Hard to believe the new Big Three era had its official breakup party just seven months ago, when Danny Ainge hit the reset button and Paul Pierce and Kevin Garnett relocated to Brooklyn. Those heady days already feel so long ago.
The Celtics’ rebuild in their admirable wake is a long-term project, of course, one that will be accompanied by difficult growing pains. It already has — this season has aged Brad Stevens to the point that he looks at least 30 years old now. But as difficult as the process of losing now to win later is for a city and franchise that has 17 banners and has space reserved for the 18th, it does seem to be ahead of schedule.
Ainge has stockpiled legitimate assets remarkably fast. The Celtics have at least two first-round picks in four of the next five drafts, and don’t you get the sense Ainge knows who he wants already?
And there are useful puzzle pieces already on the roster: Jared Sullinger, with his coach’s-kid instincts and Venus flytrap hands, is positioned as an important player on their next contender or as a key player should another KG/Minnesota blockbuster present itself. Kelly Olynyk is improving, and while Tommy Heinsohn should cool it on any Dirk Nowitzki comps, Jackie MacMullan’s recent suggestion that there’s some Jack Sikma in Olynyk’s game is intriguing.
The NBA trade deadline arrives Thursday at 3 p.m., and Ainge has a chance to do more to enhance the Celtics’ future. Players such as Brandon Bass, Kris Humphries and Jeff Green aren’t going to be around for the next great Celtics team, but they could all be useful to current contenders for this year’s title. Bass in particular seems likely to move. It’s kind of a surprise he’s still here right now, actually.
We know Ainge isn’t about to let sentiment get in the way of a good deal, and so nothing he does in the next couple of days would come as a total shock. He could trade Ed Lacerte to the Clippers for a trainer-to-be-named-later and a second-round pick and we’d say, “Well, it was a good run for Eddie, but Ainge must have spotted a game-changing trainer in college he thinks will be an upgrade.” With Ainge, anything is possible.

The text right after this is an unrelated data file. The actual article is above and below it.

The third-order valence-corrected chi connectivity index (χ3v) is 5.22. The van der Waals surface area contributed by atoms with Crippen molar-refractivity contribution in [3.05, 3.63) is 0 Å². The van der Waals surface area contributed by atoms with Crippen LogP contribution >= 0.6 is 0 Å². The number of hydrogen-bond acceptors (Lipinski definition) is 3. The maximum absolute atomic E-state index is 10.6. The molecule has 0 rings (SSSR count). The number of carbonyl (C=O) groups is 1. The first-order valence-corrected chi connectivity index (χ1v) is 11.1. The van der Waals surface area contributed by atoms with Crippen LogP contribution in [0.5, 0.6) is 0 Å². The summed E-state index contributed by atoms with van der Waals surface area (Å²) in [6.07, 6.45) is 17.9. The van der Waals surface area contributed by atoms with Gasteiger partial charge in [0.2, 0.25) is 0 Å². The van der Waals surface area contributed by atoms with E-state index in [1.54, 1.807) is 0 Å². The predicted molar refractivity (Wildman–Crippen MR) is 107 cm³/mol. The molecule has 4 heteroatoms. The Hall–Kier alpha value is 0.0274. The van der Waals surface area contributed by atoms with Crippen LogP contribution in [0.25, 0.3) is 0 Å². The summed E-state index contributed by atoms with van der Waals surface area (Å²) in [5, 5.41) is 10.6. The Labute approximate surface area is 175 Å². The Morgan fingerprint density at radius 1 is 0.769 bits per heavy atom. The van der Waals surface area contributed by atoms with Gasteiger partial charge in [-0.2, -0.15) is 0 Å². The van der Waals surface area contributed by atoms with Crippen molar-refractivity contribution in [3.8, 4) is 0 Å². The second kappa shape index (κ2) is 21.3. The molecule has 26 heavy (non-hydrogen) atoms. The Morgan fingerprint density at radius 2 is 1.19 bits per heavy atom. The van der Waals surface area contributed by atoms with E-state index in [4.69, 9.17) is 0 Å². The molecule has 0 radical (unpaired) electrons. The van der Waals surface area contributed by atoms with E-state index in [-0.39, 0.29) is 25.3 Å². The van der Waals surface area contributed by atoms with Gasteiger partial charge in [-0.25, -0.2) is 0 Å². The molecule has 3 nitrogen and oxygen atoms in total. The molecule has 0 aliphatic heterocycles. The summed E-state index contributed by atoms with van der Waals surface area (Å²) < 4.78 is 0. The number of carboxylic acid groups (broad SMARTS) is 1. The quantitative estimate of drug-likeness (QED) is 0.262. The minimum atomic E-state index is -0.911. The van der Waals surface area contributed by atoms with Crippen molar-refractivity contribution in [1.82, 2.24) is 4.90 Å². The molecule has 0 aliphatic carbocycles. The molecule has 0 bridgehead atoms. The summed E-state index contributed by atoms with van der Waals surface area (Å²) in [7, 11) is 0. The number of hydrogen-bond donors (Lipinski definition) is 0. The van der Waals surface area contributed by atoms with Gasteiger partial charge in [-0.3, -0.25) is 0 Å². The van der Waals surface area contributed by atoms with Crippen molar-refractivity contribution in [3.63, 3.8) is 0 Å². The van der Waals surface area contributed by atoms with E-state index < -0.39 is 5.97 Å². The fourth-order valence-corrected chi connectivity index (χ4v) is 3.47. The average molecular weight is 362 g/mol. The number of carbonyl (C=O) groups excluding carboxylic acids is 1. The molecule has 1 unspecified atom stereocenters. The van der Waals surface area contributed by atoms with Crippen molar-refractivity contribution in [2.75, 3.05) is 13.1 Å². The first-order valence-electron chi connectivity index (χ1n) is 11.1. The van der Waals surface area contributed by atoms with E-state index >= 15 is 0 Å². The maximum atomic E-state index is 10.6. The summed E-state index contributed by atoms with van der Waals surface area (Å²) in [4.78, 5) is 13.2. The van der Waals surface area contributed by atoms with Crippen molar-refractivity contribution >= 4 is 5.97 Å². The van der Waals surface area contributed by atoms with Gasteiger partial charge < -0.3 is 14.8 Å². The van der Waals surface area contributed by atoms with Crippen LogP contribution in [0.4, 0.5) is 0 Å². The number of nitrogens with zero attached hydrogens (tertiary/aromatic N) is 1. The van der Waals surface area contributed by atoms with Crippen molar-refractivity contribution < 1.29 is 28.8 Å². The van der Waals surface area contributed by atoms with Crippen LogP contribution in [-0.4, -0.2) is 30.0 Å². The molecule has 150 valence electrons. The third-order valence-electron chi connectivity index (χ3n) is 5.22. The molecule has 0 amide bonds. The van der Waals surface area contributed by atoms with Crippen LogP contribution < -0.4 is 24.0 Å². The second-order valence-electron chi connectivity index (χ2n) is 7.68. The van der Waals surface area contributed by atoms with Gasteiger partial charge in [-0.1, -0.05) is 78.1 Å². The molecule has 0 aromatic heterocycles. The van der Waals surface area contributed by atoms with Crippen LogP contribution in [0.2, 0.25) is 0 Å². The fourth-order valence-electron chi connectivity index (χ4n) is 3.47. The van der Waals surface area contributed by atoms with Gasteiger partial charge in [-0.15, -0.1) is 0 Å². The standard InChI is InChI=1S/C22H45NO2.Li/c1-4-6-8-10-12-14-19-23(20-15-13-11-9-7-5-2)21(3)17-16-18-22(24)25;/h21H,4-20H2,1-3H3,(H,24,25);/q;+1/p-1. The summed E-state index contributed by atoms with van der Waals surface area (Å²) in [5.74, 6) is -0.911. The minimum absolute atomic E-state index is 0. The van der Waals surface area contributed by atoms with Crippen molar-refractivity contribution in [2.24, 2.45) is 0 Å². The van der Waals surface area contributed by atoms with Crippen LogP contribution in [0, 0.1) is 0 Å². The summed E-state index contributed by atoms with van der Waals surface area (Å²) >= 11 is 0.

But there’s one player, for basketball reasons and entertainment reasons, that I don’t think he should trade and don’t believe he will, unless he’s presented with an offer so overwhelming that he can’t say no.
I hope Rajon Rondo remains a Celtic beyond Thursday and deep into the future. He should be the bridge from the New Big Three to the franchise’s next big winner.
Part of that sentiment, I’ll gladly admit, is because I enjoy watching him play so much. I know the gripes: he’s mercurial, stubborn, inconsistent when the spotlight is dull, a streaky shooter at best … all the usual complaints that have stuck to him since he arrived in 2006. But my mind is boggled by those who claim to like basketball who don’t find satisfaction in this, or this:
Hey, I know he’s far from flawless; I’ll even agree he’s enigmatic. I find myself wishing he exhibited the commitment to lock-down defense that he did earlier in his career; now he’s too often a disinterested gambler. But the pros outweigh the cons with Rondo to such a degree that the cons are tolerable, and even in some way a part of his charm. I mean, since when is having a brash, super-confident, rubber-armed, tough-as-hell, bright-to-brilliant point guard who plays his best against the best opponents a bad thing? He’s one of the few players on earth who can claim to have been the best player on the court in a game that involved LeBron James.
He looks like himself since coming back from the year lost to a knee injury — he’s even hitting outside shots — and any franchise lacking at point guard that is contending for something other than ping-pong balls should covet Rondo to run their show.
Judging by the rumor mill, that’s exactly what’s happening. Toronto, one of the surprises of the season, supposedly covets him, with point guard Kyle Lowry due to hit free agency after the season. Sacramento is said to have offered Isaiah Thomas, Ben McLemore, and picks, though it should be noted that the deal doesn’t match up in the trade machine. The New York media keeps coming up with imaginary ways the asset-free Knicks could acquire Rondo. Another report said Ainge is asking for two unprotected first-rounders as well as young, useful players.
Unless Rondo does move, we’ll probably never know Ainge’s true asking price or the full extent of offers that were made. For now, all we have now is fascinating gossip.
The hope here is that Rondo remains a Celtic for a long time — unless Ainge pulls off an Auerbachian heist on a deal that just cannot be refused.
So far, no such offer seems to exist. I’m cool if it remains that way.